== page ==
The only news brand (if we consider Netwerk24 to be a kind of portal) that was willing to disclose a figure was Daily Maverick, who at time of asking had around 4,500 “Insiders”, as they call “people who have subscribed and made once-off contributions”. (That number now stands at 5,500 – Ed) But this isn’t really a subscriptions model as such, although it might be more effective in some ways, as some of the voluntary contributions have been substantial. Also, it relies very much on the sense of community which drove original newspaper models before the fragmentation of digital. Daily Maverick says that they are “focused on building the community and extending it to ways people can contribute in non-financial ways too. It’s about more than just generating reader revenue but harnessing the goodwill and willingness to be part of something more with Daily Maverick.

All of the above is not to criticise any of the good people struggling to implement a subscriptions model, but rather to illustrate how difficult it is to succeed in a tiny market with global competitors, many of whom are providing a free offering, and where social media is increasingly replacing local news.

So what is the answer, or answers?

The most appealing scenario is that civil society and business will realise that news media is not a nice-to-have, but an essential lubricant for the engine of an economically viable democracy that drives the well-being of society. Imagine a world where the resources of civil society organisations, the marketing heft of big business, and ethical journalism evolve a system that plays to a multiplicity of niche audiences, rather than having to dilute journalism by carrying content designed to drive advertising traffic.

In this system, all parties would win. The civil society organisations would have a much stronger platform from which to carry out their good work, businesses would reach audiences through ethical advertising that actually makes a difference, and news media would be able to devote resources to journalism that makes a difference.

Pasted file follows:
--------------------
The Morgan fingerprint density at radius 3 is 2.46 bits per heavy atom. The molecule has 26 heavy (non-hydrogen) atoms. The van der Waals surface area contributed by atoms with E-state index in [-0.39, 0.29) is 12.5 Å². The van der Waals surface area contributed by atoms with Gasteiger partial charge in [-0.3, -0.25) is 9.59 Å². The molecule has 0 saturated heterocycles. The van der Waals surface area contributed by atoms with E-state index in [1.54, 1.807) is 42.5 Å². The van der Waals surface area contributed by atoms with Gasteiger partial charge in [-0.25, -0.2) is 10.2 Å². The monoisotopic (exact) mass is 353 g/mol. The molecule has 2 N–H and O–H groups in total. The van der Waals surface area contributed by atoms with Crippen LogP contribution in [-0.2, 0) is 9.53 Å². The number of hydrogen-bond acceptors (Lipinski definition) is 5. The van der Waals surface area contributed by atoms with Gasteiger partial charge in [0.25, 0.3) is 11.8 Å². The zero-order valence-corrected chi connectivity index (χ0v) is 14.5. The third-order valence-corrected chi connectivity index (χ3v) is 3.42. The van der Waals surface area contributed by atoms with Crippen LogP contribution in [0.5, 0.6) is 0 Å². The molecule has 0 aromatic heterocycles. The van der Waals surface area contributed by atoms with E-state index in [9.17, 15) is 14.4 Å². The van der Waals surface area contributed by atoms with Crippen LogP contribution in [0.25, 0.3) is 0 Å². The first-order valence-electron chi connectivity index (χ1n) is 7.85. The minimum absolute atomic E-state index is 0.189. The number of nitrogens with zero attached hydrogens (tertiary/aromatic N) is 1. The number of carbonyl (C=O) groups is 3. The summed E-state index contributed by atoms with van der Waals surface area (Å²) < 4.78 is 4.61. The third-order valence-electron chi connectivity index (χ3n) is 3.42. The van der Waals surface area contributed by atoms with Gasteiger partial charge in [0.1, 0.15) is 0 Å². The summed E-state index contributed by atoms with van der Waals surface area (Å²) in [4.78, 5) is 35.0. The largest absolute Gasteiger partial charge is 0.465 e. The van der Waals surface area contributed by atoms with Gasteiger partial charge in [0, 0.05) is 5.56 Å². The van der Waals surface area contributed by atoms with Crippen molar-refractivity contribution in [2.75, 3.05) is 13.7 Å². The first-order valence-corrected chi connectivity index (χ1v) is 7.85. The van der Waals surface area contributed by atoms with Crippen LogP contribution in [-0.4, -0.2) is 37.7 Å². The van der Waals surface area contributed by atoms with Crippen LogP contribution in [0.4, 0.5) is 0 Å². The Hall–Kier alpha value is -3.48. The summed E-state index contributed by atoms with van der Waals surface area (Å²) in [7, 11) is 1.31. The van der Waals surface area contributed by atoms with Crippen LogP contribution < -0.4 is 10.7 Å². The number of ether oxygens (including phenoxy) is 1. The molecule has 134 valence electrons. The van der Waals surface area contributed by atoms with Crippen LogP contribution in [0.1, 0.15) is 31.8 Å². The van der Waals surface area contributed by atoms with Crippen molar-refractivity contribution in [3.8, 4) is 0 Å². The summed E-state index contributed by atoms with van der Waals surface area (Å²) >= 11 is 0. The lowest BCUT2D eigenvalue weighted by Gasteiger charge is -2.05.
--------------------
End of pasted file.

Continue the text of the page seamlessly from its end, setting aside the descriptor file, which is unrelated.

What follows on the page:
It’s a utopian idea in some ways, and perhaps a short-term panacea in others. But all it requires is someone to step outside of the norm and pioneer a whole new way of fuelling the heavily compromised ecosystem that bedevils legacy media business models.

It seems fairly clear that subscriptions models aren’t going to work in South Africa, or at least not work well enough to stay the inevitable decay. Small outfits like amaBhungane and Daily Maverick can survive, and perhaps even flourish for a time, with the goodwill and donations of grateful readers and donors. Big players like Media24 can continue to live off the leavings of Naspers for a while, especially since they’re a smart company always tinkering with their digital strategies.

But there’s a whole swathe of media in the middle who are going to need something of a miracle to survive in a form conducive to good journalism. A miracle, or a concerted entrepreneurial effort by industry outsiders with a fresh view. DM


Please peer review 3 community comments before your comment can be posted